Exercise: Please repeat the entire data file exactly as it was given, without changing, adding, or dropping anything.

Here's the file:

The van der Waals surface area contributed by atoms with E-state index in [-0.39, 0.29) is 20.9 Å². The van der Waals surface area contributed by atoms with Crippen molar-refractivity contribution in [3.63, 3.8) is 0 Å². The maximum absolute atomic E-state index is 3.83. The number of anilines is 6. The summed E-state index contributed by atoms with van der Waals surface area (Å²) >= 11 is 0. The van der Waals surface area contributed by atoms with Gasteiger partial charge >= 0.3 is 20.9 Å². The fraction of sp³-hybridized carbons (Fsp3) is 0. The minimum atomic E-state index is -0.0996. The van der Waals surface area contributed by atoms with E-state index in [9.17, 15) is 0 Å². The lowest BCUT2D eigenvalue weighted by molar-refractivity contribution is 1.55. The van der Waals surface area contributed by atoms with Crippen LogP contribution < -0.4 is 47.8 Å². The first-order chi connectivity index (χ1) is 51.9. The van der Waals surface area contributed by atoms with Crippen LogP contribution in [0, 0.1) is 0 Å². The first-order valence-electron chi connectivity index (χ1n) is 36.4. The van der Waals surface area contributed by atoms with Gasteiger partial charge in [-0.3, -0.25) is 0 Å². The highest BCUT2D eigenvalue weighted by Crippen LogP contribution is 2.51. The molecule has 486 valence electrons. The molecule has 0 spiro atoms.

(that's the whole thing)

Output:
The van der Waals surface area contributed by atoms with E-state index in [-0.39, 0.29) is 20.9 Å². The van der Waals surface area contributed by atoms with Crippen molar-refractivity contribution in [3.63, 3.8) is 0 Å². The maximum absolute atomic E-state index is 3.83. The number of anilines is 6. The summed E-state index contributed by atoms with van der Waals surface area (Å²) >= 11 is 0. The van der Waals surface area contributed by atoms with Gasteiger partial charge >= 0.3 is 20.9 Å². The fraction of sp³-hybridized carbons (Fsp3) is 0. The minimum atomic E-state index is -0.0996. The van der Waals surface area contributed by atoms with E-state index in [9.17, 15) is 0 Å². The lowest BCUT2D eigenvalue weighted by molar-refractivity contribution is 1.55. The van der Waals surface area contributed by atoms with Crippen LogP contribution < -0.4 is 47.8 Å². The first-order chi connectivity index (χ1) is 51.9. The van der Waals surface area contributed by atoms with Crippen LogP contribution in [0, 0.1) is 0 Å². The first-order valence-electron chi connectivity index (χ1n) is 36.4. The van der Waals surface area contributed by atoms with Gasteiger partial charge in [-0.3, -0.25) is 0 Å². The highest BCUT2D eigenvalue weighted by Crippen LogP contribution is 2.51. The molecule has 486 valence electrons. The molecule has 0 spiro atoms.